Bryan Lim, a Singaporean Facebook user, was charged on June 30 for making a threatening post made on Facebook.
Lim wrote in a post, “I am a Singaporean citizen. I am a NSman. I am a father. And I swear to protect my nation. Give me the permission to open fire. I would like to see these £@€$^*s die for their causes.”
Lim wrote the comment in response to a post made on “We are Against Pink Dot” Facebook page about the foreign funding of Pink Dot SG, an annual event organized in support of the LGBT community. This post was made on June 4, only 8 days before the mass shooting in a gay nightclub in Orlando.
And in the light of the mass shooting in Orlando, his comment brought horror to the community when it was widely shared and featured on social media.
Kenneth Tan saw the comment and thought that this threatening post needed to be reported. So he shared the post to Singapore Police Force page and asked, “Does the Singapore Police Force have a comment on the behaviour of PNSman inspector Bryan Lim? Is it okay to threaten to open fire on a category of Singaporeans?” The admin of the police fanpage quickly responded and posted, “Hi Kenneth Tan. Police confirm that a report has been lodged and investigations are ongoing.”
Along with Kenneth Tan, two other individuals, Scott Teng and Audi Khalid also made the reports online.
Mr. Teng said, “I think the threat really came to our attention last night and this morning. It just got circulated recently. I think it’s really in the light of the Orlando incident that makes you wonder if people here are really thinking about such violence. You just feel a bit worried that people are thinking and saying these things and you don’t know if people will be inspired to take such actions, regardless of how safe Singapore seems to be.”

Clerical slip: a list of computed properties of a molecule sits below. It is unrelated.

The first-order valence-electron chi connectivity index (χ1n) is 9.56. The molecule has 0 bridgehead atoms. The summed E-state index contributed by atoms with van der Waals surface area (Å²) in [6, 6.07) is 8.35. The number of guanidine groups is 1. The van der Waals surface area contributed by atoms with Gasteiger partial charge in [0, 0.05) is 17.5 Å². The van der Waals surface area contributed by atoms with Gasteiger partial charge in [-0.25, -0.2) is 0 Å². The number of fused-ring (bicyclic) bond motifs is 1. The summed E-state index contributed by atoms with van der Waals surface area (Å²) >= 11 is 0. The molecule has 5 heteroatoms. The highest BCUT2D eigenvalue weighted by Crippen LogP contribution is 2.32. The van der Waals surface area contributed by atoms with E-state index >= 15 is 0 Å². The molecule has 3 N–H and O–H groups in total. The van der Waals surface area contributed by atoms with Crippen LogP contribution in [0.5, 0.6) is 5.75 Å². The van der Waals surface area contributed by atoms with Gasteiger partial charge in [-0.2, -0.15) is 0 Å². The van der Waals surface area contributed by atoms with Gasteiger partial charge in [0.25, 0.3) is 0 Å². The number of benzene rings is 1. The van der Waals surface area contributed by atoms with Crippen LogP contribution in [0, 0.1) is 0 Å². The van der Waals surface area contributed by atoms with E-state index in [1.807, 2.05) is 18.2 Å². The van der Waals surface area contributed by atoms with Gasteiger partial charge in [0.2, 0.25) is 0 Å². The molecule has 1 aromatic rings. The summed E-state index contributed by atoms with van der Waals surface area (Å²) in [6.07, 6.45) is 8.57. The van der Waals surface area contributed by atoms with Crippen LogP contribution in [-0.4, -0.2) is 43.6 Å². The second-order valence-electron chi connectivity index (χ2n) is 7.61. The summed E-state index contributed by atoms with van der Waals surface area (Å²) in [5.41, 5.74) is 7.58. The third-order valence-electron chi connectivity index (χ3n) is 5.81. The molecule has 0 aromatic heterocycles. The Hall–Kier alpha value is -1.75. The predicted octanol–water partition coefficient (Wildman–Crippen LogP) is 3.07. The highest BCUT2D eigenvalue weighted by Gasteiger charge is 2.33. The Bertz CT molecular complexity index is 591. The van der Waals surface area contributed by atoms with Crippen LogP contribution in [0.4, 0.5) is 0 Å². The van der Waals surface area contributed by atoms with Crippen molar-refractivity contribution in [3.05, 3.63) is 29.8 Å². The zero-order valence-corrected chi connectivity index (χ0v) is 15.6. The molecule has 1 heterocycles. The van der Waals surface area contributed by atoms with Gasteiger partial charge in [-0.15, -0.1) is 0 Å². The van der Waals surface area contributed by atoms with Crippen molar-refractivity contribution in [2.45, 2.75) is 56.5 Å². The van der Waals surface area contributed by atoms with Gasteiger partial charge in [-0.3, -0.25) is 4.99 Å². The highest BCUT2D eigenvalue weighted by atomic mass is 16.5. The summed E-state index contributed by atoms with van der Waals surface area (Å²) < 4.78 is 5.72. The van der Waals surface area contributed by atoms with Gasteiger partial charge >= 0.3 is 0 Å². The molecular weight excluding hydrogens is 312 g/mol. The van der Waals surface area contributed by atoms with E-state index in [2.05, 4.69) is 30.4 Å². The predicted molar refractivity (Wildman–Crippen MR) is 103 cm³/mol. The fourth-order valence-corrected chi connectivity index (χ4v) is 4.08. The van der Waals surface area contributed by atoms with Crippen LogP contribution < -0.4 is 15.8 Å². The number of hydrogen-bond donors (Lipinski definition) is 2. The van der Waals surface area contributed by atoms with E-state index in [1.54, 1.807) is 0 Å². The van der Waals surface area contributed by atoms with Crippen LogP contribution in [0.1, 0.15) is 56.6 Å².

While Mr Khalid said, “I don’t think people outside the community truly understand how the Orlando shooting affects the gay community as a whole.”
In response to public queries, the police also confirmed that Lim is not a member of Singapore Police Force as a National Serviceman.
And when people found out that he worked for Cannon Singapore and made complaints about the violence implied through Lim’s post towards the gay community in Singapore. The company said that it took the issue seriously and was looking into the matter. It is not known if any actions were taken against Lim by his employer.
After his post went viral, Lee wrote on Facebook and said that there were misunderstanding, and his words were taken out of context. He later apologized, ““I did not mean physical bullets nor physical death. I mean open fire in debate and remove them from Singapore domestic matters.”
Lim was represented by his lawyer, Adrian Wee. No plea was taken during the hearing. Wee said that Lim was notified on Wednesday that he would be charged in court.
Lim’s mobile phone had been taken away during the investigation while his laptop and desktop computer were seized by the police on the same day of the hearing (30 June). Police’s investigations are still ongoing.
The bail has been set for $10,000 and he is waiting for his next trial on 4 August. For making an electronic record inciting violence, he could be jailed five years, fined or both.